Local students visit Northwest for annual FAFSA Frenzy

Maryville High School senior Kirstin Cummins and her mother Theresa work together to fill out FAFSA paperwork Northwest’s Office of Scholarships and Financial Assistance “FAFSA Frenzy” event Sunday, Oct. 21 in the B. D. Owens Library.

The Office of Scholarships and Financial Assistance hosted a “FAFSA Frenzy” event Sunday to help students and Maryville area families to complete their Free Applications for Federal Student Aid.

The FAFSA must be completed each aid year by any college student seeking federal student aid, such as federal grants, work-study and loans.

Director of Financial Assistance Charles Mayfield said FAFSA is also the primary source of information used by many colleges to award need-based financial aid.

According to a Northwest news release, Northwest was one of more than 183 schools and organizations hosting FAFSA Frenzy activities in 75 Missouri counties this fall to assist future and current college students who are seeking assistance with completing FAFSA.

Mayfield said this was the 15th year this event has been held at Northwest. Mayfield said attendance at Sunday’s event was lower than previous years, but more organizations have hosted similar events in the area in recent years.

“More and more high schools are asking our staff to attend their event at their school, so attendance has become much more decentralized,” Mayfield said. “The attendee count for each individual site seems lower in recent years, but the overall student impact across all sites is greater.”

Assistant Loan Coordinator Sandra Francis said another reason attendance may have been low is because many families are unaware of how soon they can begin the financial aid process.

Before 2016, according to Forbes, the FAFSA process did not begin until January, but since 2016, FAFSA is available beginning Oct. 1.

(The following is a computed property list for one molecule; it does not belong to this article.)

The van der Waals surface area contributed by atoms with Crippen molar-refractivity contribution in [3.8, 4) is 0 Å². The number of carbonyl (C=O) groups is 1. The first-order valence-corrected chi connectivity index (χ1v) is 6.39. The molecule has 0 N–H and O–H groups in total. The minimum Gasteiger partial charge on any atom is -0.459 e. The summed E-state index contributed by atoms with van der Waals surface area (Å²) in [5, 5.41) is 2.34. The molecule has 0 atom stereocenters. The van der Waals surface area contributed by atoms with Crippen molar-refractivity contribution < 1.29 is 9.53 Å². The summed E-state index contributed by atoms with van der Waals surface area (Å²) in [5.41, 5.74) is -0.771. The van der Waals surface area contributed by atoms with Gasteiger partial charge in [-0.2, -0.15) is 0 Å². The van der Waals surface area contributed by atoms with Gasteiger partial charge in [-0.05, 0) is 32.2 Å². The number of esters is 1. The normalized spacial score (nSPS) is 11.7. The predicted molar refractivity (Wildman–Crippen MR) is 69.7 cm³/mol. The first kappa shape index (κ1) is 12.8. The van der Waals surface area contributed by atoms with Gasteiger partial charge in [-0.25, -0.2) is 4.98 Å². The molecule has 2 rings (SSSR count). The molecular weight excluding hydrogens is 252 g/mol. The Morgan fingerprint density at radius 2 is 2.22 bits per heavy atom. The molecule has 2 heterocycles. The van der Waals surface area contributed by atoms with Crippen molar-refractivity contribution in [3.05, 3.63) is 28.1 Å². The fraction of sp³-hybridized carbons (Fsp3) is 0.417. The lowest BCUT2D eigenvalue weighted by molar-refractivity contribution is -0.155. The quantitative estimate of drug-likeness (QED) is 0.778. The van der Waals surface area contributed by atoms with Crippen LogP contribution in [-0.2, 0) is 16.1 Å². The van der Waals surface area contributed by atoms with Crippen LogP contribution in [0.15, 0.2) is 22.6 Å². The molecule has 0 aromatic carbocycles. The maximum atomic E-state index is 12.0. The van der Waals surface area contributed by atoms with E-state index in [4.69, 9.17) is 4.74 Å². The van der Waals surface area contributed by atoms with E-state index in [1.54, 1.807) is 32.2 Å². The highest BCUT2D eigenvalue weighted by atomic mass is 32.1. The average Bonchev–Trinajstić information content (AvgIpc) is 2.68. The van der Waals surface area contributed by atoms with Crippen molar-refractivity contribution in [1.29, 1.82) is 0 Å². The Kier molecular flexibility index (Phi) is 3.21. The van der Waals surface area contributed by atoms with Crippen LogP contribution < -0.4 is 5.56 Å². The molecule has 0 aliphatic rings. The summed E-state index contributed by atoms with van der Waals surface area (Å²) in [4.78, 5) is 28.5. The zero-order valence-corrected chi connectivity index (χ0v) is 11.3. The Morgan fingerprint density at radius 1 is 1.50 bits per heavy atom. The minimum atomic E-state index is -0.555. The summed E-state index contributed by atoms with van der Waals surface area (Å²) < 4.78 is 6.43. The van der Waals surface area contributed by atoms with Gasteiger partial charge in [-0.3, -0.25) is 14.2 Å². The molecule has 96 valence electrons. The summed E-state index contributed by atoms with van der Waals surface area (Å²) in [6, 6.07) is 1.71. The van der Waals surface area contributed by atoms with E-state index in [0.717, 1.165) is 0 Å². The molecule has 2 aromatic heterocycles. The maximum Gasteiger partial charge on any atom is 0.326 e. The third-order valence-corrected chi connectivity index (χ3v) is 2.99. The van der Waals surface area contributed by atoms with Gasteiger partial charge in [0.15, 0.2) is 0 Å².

Financial Assistance Counselor Rachel Roush said these events are important because the one-on-one help provided helps take the fear out of the process for students and families.

“Nationally, filing FAFSA is sometimes cited as the second most feared process, behind filing IRS tax forms,” Mayfield said. “Since our staff have a great working knowledge of the process, we’re able to help families complete the process with less stress and in less time.”

Roush said one of the biggest issues she sees families run into is keeping track of their Federal Student Aid IDs.

“It is a pretty straightforward process to do for some, but since it is linked to your social security number, if it gets lost or locked for some reason, it can be a pretty grueling process to get fixed,” Roush said. “I think if people are able to write their IDs down, or keep them in a safe place, it would solve a lot of recurring issues.”

Mayfield said no family should have to pay for help with the financial aid process, and anyone needing help with the process can call or visit the Financial Aid Office.

 

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